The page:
I also have a BIOS that is locked after downloading and installing the latest version of BIOS. It is also an Inspiron 3537.
I went to the new version of BIOS after seeing that the Dell Support website "recommended" that I upgrade to the newest version.
I did not have a password in BIOS prior to this upgrade. As a matter of fact, my hard drive failed and I replaced it about two weeks before I upgraded the BIOS and during that process I had to make changes in the BIOS setup.
I tried your suggestion about emailing after reading the previous post that you tagged in your post. I also tried the interactive comments on the Dell support website, and I also called Dell support.
All three times I was told that since I purchased my laptop a couple of years ago and it was no longer under warranty, that the only way they can give me the password is to extend my warranty.
So let me get this straight, because I downloaded a recommended update after my original warranty had expired and this update came with a password that I didn't know was going to be included with the update, then I must purchase a warranty in order to access the BIOS setup on my laptop.
How is this different than a virus or malware program that infects your laptop without your knowledge and then when discovered you are demanded to pay a ransom to get full access to your own laptop.
Would one of the Dell employees that monitors these forums explain to me how this is a fair practice.
P.S. All I want is the password to unlock my BIOS. I am not looking for warranty support. I just want to be able to access the BIOS on my laptop that Dell has locked without my consent.
You do not need to purchase a warranty -- you DO need to purchase a "support incident" . The US number to call is 1-800-288-4410.
However, if you are 100% certain no one set the password on the system, there is a very high probability you have a bad mainboard -- the BIOS update by itself would not set a password. So -- the warranty extension might not be a bad idea. If the paid call doesn't solve the problem, and you wind up needing a mainboard, the warranty extension would cover that.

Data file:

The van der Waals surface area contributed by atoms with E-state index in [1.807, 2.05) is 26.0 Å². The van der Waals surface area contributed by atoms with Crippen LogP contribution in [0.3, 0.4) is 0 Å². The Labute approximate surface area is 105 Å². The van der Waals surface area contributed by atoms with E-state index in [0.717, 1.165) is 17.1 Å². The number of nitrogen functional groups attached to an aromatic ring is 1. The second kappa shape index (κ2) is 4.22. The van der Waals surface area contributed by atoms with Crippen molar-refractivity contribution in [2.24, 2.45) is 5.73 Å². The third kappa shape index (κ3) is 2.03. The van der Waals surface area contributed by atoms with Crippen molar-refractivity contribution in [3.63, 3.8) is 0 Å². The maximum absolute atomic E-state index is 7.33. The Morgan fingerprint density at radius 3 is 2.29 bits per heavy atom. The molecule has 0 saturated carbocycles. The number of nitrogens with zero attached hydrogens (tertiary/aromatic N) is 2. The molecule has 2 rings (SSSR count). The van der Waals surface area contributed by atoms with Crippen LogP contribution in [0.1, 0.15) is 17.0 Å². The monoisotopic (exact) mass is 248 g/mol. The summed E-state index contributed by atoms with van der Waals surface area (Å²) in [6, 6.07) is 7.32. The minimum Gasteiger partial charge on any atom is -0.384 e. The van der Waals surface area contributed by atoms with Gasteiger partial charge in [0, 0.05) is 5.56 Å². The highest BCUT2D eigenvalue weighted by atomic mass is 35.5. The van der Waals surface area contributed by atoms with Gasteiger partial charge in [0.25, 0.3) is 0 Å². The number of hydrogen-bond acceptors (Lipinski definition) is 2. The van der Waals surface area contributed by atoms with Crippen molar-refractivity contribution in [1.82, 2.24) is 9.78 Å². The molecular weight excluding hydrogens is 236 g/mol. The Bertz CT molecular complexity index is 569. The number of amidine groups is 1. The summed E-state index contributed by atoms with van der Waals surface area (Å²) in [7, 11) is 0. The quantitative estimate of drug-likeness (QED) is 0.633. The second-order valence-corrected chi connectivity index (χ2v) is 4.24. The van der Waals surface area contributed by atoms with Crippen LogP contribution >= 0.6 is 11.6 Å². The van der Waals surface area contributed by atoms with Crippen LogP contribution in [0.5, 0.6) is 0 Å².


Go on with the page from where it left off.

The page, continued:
Your answer about a possible bad mainboard is exactly the same answer
provided by a Dell employee to another person who posted to the Dell forum
regarding the same issue.
Luckily for him someone provided him with a password that works.
I am absolutely positive that there was no password on BIOS prior to this
update. The reason I know this is two weeks prior to the BIOS upgrade my
hard drive failed and I had to replace it. During the process of replacing
the hard drive I had to make changes to the BIOS setup. I was able to make
these changes in BIOS without a password.
I have been reading quite a few posts on the Dell forum about people who
are having trouble with a password to get into BIOS. From I have read it
appears Dell is including passwords on BIOS updates and EXTORTING the
laptop owners into paying a fee to get the password.
All I want from dell is a password to unlock my BIOS. I did not agree to
have a password included with the BIOS upgrade. I am not asking for
warranty support or "incident" support. There was no incident, only a
foolish expectation by me that Dell would not try to rob me.
Search laptop BIOS password on the Dell forums and see for yourself that I
am not making this up. It is totally unfair of Dell to include BIOS
passwords on "Recommended" BIOS upgrades and then demanding payment from
laptop owners in order for the owner to be able to access and change BIOS
There are no passwords in BIOS updates.
The facts: If you want to have the password cleared, call the support line, pay the charge for the support call (NO warranty extension needed), verify your ownership status and they'll solve the problem for you.
You WILL NOT get free support once the warranty ends.
EJN63 you do realize that you just gave the game away right?
In your first sentence, you said there are no passwords in BIOS updates. In your second sentence you say if I want to have the password cleared, call the support line.
I am the owner of said laptop. I have proven to Dell that I am the owner of said laptop. I have interacted online, emailed, and had telephone conversations with Dell reps. I have been told in every instance to pay and we will fix your problem and that includes this conversation with you.